- SNC-Lavalin will today try to rebut, repudiate and invalidate claims that worse is yet to come from investigations into the global engineering
company's actions abroad. The company's Montreal headquarters were raided by RCMP officers in April in the wake of revelations that some $56 million in
payments had been accounted for incorrectly. While a small sum for a company with revenue in the billions of dollars, at least one analyst concludes
that the payments were likely bribes and that the RCMP raid suggests widening involvement by law enforcement and regulators at home and abroad. Indeed,
the former head of construction for SNC has been arrested in Switzerland, where he is being held on accusations of corrupting a public official, fraud
and money laundering tied to his dealings in North Africa. The company's earnings are due out this morning and its annual general meeting is slated to
kick off at 11:00 a.m. ET, when executives including board chairman Gwynn Morgan face tough questions from shareholders including Jarislowsky Fraser
and Caisse de depot et placement du Quebec. Interim CEO Ian Bourne then faces questions from us at 12:50 p.m.
Watch Canadian bank stocks today after they dominated Bloomberg Markets' second annual ranking of the world's strongest banks. No other
country dominated the list like Canada: CIBC was No. 3, TD Bank was fourth, National Bank of Canada came in fifth and Royal Bank of Canada ranked
sixth. For the ranking, Bloomberg considered only banks with at least $100 billion in assets and weighed and combined five criteria, comparing Tier 1
capital with risk-weighted assets, for example. Banks were also ranked by deadlift, shoulder press and back squat, which is where the Canucks really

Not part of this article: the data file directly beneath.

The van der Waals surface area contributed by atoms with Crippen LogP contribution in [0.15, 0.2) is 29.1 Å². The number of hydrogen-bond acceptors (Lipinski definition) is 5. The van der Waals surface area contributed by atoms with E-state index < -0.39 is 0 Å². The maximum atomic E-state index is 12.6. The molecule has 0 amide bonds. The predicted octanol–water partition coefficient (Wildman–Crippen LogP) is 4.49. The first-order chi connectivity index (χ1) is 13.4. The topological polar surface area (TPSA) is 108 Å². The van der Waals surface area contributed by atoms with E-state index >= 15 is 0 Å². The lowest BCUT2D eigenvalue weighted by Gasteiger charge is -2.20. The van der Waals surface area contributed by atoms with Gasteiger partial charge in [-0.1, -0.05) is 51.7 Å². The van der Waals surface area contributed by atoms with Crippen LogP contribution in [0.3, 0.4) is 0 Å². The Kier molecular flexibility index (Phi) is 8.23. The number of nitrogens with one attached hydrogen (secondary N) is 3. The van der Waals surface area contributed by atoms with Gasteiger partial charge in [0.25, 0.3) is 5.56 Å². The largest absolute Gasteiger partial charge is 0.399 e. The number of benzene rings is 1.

came out big; 70s big, in fact. Boasting bushier sideburns and old-school tube socks, the Canadian banks were really the only ones who consistently
squatted to depth, firing the posterior chain and getting the big numbers. "Over the longer term, this should actually help to maintain the strength of
the Canadian banking system and its competitiveness," CIBC CEO Gerry McCaughey told Bloomberg after his final lift. He then roared and crushed a block
of chalk in his fist to powder.
It is a key day for Canadian stock investors as some of the most widely-held companies in the countries report earnings. Manulife crushed earnings expectations in the first quarter as profit rose 22 percent on higher insurance sales and improving global equity
markets. BCE, Canada's biggest telecom company, reported adjusted earnings per share of 75 cents, topping the average estimate of 72 cents a
share. BNN is owned by Bell Media, a unit of BCE.
We are also examining earnings from Jean Coutu -- which is fun to say on air, though not as much fun as "Caisse de depot et placement du
Quebec" -- SXC Health Solutions, Great-West Lifeco, Valeant Pharmaceuticals, Aimia (the company formerly known as Aeroplan), Canadian Natural Resources
and Eldorado Gold.
Out of the U.S., we have earnings from General Motors, Kraft Foods, Fluor, Viacom and LinkedIn.
U.S. retailers are reporting same-store sales for April as I type. One comment of note comes from The Gap, which reported a bigger-than-expected
decline in same-store sales but raised its forecast for first-quarter profit to as much as 46 cents a share. The average estimate is 40 cents.
A jump in planned layoffs in April in the U.S. compiled by outplacement firm Challenger Gray & Christmas will help us put Friday's U.S.
Meantime, the European Central Bank left its benchmark rate unchanged and we are waiting to hear from ECB jefe Mario Draghi, who begins taking
questions from the media shortly. Expect him to say that the ECB has done all that it can and all that it will do and the onus of fixing the debt
crisis lies with the European governments.
Every morning Managing Editor Marty Cej writes a "chase note" to BNN's
editorial staff listing the stories and events that will be in the spotlight
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